“One morning two young fish were out for a swim when they passed by an old fish who inquired, ‘how is the water today, kids?’ The young fish kept swimming. One fish finally looked at his friend and said, ‘what the hell is water?’ They shrugged and decided to go back and ask the old fish. The old fish described that water is wet, that it can be fresh or salty, its molecules are made up of two hydrogen and one oxygen etc. But no matter how much the old fish tried to teach the young fish about water, they still did not understand. In the end, the old fish came to the conclusion, ‘I guess you’ll just have to leave it, to understand it.’ ”
It was not until I left Kashmir that I was able to better understand the stigma around mental illness, the compounding factors unique to Kashmir, and global commonalities.
Mental health is not unique to Kashmir, to my family, or Gulrez. Mental health is a pandemic that has hit the world long before Covid-19. My brother-in-law, mentioned earlier, had access to better education, counselling, and psychiatrists than my dad or Gulrez, but there was still a stigma, especially pertaining to his inability to hold a job. He has been missing for over a year now. So much money, media coverage, resources, and attention by global entities have been given to Covid-19. Why have we not seen such efforts and resources allocated to the mental health pandemic?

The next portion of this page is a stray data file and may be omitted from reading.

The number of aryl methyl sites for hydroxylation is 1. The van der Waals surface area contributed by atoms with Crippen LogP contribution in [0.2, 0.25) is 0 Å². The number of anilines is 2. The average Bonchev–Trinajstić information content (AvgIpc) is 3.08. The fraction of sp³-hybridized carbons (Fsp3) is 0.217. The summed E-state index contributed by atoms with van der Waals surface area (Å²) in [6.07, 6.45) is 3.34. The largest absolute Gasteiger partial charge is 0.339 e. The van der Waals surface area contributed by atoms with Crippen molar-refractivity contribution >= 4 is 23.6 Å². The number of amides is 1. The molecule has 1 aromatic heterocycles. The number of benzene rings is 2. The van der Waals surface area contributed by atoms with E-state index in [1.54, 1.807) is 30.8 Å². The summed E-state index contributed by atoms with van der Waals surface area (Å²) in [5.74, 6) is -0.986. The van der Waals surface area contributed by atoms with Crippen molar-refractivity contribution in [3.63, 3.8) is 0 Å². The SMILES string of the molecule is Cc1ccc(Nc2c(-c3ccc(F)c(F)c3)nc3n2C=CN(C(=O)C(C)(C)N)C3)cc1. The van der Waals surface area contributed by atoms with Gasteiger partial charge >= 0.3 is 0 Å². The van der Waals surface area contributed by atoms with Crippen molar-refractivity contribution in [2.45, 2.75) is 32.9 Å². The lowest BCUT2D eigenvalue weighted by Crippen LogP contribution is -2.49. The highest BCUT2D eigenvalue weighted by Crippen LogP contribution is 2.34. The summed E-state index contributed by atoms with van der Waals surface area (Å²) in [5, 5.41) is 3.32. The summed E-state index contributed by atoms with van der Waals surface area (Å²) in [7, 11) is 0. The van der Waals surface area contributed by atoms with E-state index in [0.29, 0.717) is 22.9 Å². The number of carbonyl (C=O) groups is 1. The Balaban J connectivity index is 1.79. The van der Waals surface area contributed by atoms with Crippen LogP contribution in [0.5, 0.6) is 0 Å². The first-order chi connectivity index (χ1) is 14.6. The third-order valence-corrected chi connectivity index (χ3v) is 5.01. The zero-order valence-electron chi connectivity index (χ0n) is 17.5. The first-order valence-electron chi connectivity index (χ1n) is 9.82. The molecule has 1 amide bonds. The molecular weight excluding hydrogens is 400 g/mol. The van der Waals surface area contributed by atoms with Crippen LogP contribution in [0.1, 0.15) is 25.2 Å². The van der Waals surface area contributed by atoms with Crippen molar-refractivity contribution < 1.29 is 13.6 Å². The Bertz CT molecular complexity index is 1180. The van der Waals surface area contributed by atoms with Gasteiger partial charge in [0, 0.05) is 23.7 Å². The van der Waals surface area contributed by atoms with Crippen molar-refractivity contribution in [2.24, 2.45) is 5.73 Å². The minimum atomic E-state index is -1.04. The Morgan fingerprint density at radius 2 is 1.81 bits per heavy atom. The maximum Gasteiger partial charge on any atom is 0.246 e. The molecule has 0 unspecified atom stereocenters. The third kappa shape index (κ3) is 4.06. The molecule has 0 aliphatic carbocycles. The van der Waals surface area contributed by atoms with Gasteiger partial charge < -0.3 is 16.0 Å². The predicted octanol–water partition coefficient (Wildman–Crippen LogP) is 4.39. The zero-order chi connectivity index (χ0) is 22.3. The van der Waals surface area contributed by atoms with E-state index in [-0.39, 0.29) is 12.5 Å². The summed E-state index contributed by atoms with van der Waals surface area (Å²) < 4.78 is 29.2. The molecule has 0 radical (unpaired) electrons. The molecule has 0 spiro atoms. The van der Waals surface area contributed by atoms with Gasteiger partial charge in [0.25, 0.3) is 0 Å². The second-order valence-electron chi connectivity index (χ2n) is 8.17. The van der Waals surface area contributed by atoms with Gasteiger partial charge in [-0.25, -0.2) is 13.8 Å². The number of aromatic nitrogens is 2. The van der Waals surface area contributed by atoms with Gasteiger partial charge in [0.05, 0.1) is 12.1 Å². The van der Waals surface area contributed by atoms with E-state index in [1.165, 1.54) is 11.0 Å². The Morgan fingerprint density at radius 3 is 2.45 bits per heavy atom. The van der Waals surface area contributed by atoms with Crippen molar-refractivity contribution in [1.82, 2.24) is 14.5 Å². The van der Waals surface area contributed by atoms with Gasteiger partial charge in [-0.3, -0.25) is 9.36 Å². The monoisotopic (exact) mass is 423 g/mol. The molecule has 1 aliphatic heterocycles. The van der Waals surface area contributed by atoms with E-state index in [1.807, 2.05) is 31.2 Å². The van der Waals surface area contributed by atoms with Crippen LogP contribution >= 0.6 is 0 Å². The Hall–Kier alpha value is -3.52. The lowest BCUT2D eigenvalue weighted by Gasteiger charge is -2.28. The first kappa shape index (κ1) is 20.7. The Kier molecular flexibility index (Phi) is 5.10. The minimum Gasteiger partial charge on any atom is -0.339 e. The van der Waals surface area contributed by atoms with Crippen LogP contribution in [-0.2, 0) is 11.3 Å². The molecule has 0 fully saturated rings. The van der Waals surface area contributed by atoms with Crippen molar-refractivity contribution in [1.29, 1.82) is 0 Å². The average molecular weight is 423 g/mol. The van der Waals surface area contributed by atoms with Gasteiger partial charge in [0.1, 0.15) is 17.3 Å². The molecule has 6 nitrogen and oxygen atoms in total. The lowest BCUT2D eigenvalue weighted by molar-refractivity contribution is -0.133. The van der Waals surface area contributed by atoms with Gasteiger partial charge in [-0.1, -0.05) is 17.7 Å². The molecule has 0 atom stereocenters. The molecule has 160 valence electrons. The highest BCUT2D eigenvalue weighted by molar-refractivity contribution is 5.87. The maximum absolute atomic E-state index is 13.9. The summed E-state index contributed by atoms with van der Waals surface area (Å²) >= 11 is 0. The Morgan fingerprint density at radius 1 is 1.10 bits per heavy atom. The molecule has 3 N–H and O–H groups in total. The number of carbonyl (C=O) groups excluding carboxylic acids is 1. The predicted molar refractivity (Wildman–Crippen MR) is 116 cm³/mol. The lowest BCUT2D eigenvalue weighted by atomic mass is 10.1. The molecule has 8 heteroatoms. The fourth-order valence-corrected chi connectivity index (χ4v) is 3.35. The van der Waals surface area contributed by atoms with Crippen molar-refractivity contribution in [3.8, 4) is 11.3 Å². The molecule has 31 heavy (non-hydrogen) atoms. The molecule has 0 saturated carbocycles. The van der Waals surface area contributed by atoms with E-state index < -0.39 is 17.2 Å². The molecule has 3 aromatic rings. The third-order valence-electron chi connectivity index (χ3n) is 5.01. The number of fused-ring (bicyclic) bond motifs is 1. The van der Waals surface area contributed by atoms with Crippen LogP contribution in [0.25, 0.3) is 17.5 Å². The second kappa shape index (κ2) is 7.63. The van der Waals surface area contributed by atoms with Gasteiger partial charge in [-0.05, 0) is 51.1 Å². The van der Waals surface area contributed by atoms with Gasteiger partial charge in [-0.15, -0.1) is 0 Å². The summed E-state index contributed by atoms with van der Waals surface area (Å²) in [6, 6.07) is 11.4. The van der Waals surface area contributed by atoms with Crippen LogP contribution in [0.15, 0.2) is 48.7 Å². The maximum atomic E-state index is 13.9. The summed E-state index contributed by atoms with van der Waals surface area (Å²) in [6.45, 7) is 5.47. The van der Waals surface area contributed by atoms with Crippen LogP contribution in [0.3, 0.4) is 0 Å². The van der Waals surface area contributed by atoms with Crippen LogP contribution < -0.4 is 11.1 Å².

Ten million suicides per year is a death toll that far surpasses Covid-19’s.
The role of a nurse
As I enter into the nursing field I feel a great responsibility to serve and advocate for those suffering from mental distress. I have been given the opportunity to see the bigger picture, to leave the pond.